Supreme Court to Hear Challenge to Sarbanes-Oxley Accounting Board
The U.S. Supreme Court has agreed to hear a case challenging the constitutionality of the Public Company Accounting Oversight Board, whose accounting and reporting rules have cost the U.S. economy $1 trillion, according to one study.
The Sarbanes-Oxley Act of 2002 created the board, giving it authority to set accounting standards, impose its own taxes, and open investigations of accounting firms big and small. Yet unlike counterparts wielding similar authority, such as the IRS commissioner and Federal Reserve governors, PCAOB members are not vetted by the president or by the Senate; neither of these bodies has a say in who will be appointed.
The board’s five members are appointed for five-year terms by the Securities and Exchange Commission.
Plaintiffs including the Competitive Enterprise Institute, Free Enterprise Fund, and Beckstead and Watts, LLP, which specializes in accounting services for small publicly traded companies, argue the Appointments Clause of the Constitution requires that “officers of the United States” be appointed by the president and confirmed by the Senate. PCAOB officers, with power to impose criminal and civil penalties on people and companies accused of violating accounting regulations, are not appointed that way.
Huge Economic Drain
The PCAOB’s interpretation of Sarbanes-Oxley’s section 404 has cost public companies more than $35 billion a year, has proved especially burdensome to smaller public companies, and has taken from the economy as a whole more than $1 trillion, according to a joint study by the Brookings Institution and American Enterprise Institute.
“The Founding Fathers wanted powerful government officials to be vetted by the president and the Senate, to help ensure agencies remain accountable to elected officials and ultimately the American people,” said CEI General Counsel Sam Kazman. “The PCAOB imposes massive regulatory burdens on public companies, under threat of criminal and civil penalties, yet the regulators are unaccountable to the people, the President, or the Senate.”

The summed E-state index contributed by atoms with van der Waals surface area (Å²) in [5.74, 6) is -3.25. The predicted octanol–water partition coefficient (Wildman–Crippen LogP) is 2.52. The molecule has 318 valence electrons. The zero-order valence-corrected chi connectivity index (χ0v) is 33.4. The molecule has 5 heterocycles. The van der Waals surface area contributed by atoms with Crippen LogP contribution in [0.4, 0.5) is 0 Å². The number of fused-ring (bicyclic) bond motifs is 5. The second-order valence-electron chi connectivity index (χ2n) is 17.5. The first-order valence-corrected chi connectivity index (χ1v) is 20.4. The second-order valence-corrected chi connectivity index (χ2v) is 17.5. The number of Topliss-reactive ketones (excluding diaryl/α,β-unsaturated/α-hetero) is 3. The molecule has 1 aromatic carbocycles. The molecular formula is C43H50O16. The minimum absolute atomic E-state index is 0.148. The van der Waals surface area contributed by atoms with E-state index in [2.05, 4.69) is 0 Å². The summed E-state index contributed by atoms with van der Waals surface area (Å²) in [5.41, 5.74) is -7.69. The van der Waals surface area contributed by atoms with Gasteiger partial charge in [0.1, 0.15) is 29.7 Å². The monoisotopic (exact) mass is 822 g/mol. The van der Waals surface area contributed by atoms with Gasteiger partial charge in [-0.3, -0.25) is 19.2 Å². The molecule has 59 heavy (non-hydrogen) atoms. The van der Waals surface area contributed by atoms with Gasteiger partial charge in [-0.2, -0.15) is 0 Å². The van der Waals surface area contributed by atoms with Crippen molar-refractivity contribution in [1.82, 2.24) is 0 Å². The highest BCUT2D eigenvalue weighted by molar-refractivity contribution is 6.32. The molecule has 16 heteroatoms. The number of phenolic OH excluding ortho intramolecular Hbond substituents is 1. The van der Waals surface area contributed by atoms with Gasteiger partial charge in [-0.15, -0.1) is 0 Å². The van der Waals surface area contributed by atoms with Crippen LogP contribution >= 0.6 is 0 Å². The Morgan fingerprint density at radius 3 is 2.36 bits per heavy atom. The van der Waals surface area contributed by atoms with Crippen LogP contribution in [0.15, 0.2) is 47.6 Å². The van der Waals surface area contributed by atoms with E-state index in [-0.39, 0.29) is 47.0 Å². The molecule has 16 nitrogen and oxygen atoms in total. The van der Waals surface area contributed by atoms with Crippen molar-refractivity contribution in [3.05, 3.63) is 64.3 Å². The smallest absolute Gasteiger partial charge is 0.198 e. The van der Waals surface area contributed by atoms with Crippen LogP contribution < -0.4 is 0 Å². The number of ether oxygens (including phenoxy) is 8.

“The PCAOB has been very bad for the economy,” said Hans Bader, a CEI attorney. “The biggest beneficiaries of the law have been the big accounting firms that failed to warn the public about Enron and similar scandals, which are charging record fees to help businesses comply with the mountain of red tape created by the PCAOB.
“The decision by the Supreme Court to hear the case is good news for American investors and prospects for economic recovery, since a victory in this case will give the president an added incentive and ability to adopt policies that foster economic growth,” Bader added.
Incentive for Sound Policies
If the president can choose and remove PCAOB members, as the Appointments Clause requires, he would be on the hook for their policy failures, and thus would have an interest in making sure they develop sound policies that protect investors and don’t stifle economic growth, according to the plaintiffs.
In addition, giving the president that role promotes evenhanded application of the law, the plaintiffs argue. A bureaucrat is less likely to abuse individual citizens if he knows he is accountable to their elected representative, the president, and he is more likely to stand up to vested interests if he knows the president selected him and will back him up.
Opposition from Obama Administration
The Obama administration has opposed the lawsuit, and Solicitor General Elena Kagan filed a brief in support of the PCAOB, arguing the SEC effectively controls the board.
“The commission enjoys comprehensive control over every aspect of the board and its activities,” said the brief. “Every rule and ethical standard issued by the board, including rules governing the initiation and conduct of board investigations, must be approved in advance by the commission.”
Former U.S. Solicitor General Kenneth Starr and former U.S. Assistant Attorney General Viet Dinh, counsel to the plaintiffs, argued in The Wall Street Journal the PCAOB is unconstitutional and the board’s “lack of an accountable structure has likely contributed to what members of both parties see as its policy failures.”
Christine Hall (firstname.lastname@example.org) is director of communications at the Competitive Enterprise Institute.
For more information ...
“The Public Company Accounting Oversight Board: An Unconstitutional Assault on Government Accountability,” by John Berlau and Hans Bader: http://cei.org/gencon/025,04873.cfm